Reel service case study - Faulty turnups and mechanical audit

Jul 26, 2022

ReelA U.S. mill was having problems with faulty turnups and contacted Valmet for help. Valmet personnel arrived at the mill ready to perform a mechanical audit of the reel and to look into what could be done to guarantee turnups would work when needed from a process point of view.

Issue #1 - Reel creeping

The machine had been running a tape turnup system. The unit had been repaired the previous week. When the tape turnup system failed, the mill was forced to perform manual bag blow turnups. Similar to a tape turnup, the operator opens an air valve that blows the sheet over the new reel spool. When the air is turned off, the sheet should fold over into the new spool. Problems were encountered when the ejected reel crept back toward the reel drum after the initial kickout. This caused the sheet to break and resulted in lost production.

The secondary arms were moving slowly when ejecting the full reel. The backside kicker arms did not keep up with the ejecting reel. The reel began to move away from the drum when the secondary arm loading blocks moved away from the bearing housings. The reel pushed away from the reel drum due to the nip load being relieved. The problem developed when the reel wanted to wander back toward the reel drum. This was due to tension pulling on the reel and drag in the spool bearings that tended to push the reel toward the drum.

Resolution - Hydraulic and automation tuning

Mill personnel adjusted the hydraulic flow control valve to the cap end of the secondary arm cylinders. This increased the eject speed to the brake position, ending missed turnups. However, increasing the flow to the cylinders had a side effect – the full reel would eject to the receiving arms faster than normal, bumping them harder than normal. The flow control valve was reduced to balance the eject speeds.

On a previous visit, Valmet personnel had discussed having two eject speeds for the secondary arms, depending on the position of the arms. (There was already an angle encoder on the secondary arm pivot pin located on the drive side arm.) While doing some checking into the PLC logic at the Valmet office, it was found that such logic already existed in the program. It was just a matter of finding the correct settings... or so they thought.

Unfortunately, the existing logic was not working properly, so they could not adjust the eject speeds. During eject mode, the outputs to the proportional valves would track to zero. Without backpressure, they could not slow the eject speed. At this point the problem became an automation issue.

Valmet’s automation engineer was called in. He modified and fine-tuned the logic until they were satisfied with the eject speed results. When the brake came off, the expiring reel would be guided to the receiving rails in a controlled manner. (Before reprogramming, it would hold the spool back and then release it quickly.) A few manual turnups verified the eject speeds.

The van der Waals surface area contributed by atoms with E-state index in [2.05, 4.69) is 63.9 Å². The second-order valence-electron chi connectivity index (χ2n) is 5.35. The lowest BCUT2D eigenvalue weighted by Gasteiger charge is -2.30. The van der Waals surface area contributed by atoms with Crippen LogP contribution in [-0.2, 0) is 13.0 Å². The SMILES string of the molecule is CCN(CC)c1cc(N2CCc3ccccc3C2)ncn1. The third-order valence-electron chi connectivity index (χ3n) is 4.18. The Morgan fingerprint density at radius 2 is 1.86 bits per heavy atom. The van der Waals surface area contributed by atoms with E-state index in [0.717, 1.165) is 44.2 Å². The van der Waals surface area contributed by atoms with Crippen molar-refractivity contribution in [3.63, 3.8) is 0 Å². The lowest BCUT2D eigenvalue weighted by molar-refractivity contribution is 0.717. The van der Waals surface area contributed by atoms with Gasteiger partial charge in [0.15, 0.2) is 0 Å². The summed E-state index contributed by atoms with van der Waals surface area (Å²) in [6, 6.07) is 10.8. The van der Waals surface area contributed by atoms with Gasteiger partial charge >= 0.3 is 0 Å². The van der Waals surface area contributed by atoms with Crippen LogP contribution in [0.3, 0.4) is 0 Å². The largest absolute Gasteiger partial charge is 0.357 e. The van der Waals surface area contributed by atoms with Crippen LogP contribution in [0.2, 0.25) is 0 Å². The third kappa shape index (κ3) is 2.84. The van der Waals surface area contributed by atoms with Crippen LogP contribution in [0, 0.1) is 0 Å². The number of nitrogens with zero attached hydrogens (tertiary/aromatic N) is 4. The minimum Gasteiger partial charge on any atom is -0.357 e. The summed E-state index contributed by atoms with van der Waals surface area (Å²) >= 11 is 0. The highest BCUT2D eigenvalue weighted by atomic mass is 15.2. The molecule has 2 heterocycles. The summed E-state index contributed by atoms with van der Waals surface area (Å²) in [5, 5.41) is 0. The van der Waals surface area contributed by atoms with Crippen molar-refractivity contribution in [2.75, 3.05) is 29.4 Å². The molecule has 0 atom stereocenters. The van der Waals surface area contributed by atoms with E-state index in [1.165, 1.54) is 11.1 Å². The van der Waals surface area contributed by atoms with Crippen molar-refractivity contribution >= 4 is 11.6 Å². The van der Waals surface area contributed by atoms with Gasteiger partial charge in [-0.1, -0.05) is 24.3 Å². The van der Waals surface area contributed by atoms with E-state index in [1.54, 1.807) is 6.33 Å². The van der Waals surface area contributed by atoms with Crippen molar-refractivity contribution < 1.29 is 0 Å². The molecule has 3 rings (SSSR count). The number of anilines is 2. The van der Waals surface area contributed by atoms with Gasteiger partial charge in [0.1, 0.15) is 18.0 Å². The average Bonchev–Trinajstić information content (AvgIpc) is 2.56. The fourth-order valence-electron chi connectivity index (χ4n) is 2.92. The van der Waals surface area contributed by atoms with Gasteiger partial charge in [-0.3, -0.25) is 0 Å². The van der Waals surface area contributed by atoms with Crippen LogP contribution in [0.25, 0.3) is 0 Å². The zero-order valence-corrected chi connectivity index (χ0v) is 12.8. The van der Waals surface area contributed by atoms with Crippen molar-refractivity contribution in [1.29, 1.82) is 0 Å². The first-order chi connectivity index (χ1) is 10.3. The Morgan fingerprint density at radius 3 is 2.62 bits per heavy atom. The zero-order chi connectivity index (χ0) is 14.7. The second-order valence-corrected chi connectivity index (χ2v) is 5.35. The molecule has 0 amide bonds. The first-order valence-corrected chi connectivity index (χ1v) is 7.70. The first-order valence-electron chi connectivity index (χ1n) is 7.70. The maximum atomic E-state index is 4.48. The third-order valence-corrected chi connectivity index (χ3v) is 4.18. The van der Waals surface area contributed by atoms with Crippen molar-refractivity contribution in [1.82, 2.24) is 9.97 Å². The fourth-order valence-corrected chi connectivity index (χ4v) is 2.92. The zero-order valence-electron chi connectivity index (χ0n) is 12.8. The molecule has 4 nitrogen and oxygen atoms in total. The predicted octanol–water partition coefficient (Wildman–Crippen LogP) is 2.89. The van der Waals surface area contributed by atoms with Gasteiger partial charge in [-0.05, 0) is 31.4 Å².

Issue #2 - Brake not stopping the spinning reel

A side effect of speeding up the secondary arm eject to the brake station was that sometimes the brake would not stop the spinning reel. When this happened, the reel was ejected and had to be stopped by the receiving arms. This would cause sparks, wear on the arms, and create a mess.

Resolution - PLC logic changes to correctly use prox switch

Using the mill’s Sigma process trending system, the reason was identified. Whenever there was a blip on the brake station proximity switch, the brakes would not stop the reel. Field verification confirmed looseness in the secondary arms when reaching the brake station. The brake movement itself would cause the secondary arm to bounce off the prox switch, which was barely covered by the arm when it stopped (see photo below). The smallest arm movement would move it off the switch. Checking the code logic, the prox switch was the latch permissive for the brake to engage. As soon as the prox dropped out, the secondary arms would kick out 3.5 seconds later – not enough time to stop the reel from spinning.

A timer was added that would seal in the prox switch for 10 seconds. Then, in order to reduce the frequency of use, a second timer was added that allowed the arms to eject further to completely cover the prox switch. The second timer was set to 0.5 seconds and allowed the secondary arm to totally cover the prox switch.

Brake station proximity switch, before and after timing change

Brake station proximity switch, before and after timing change

Reel process and condition test

Valmet recommended a reel process and condition test for this customer as well. The objective of the reel process and condition test is to define the current condition of the reel and to determine the service operations needed for the next scheduled shutdown or the scope of the reconditioning needs. Another intent is to identify any deficiencies in the reel equipment or the reel building process that may be causing efficiency or quality issues. Hydraulic pressures are analyzed to make sure they’re all controlling properly and compared to other Valmet applications. Valmet experts have performed many such tests, and have assisted many mills in resolving their reeling problems.

Additional recommendation

When trending the secondary arm pressures, it was noted that the tending side pressure was oscillating approximately 45 psi. Sometimes it would only oscillate for a short time as the reel built; other times through the entire reel. The Valmet engineer suspected this valve was probably dirty and should be changed out on a future machine outage. The new valve should be calibrated 0-10 V = 0-175 Bar according to the hydraulic schematics. The drive side pressure control was rock solid.

For assistance with maintaining and improving the operation of your reel, contact your Valmet representative.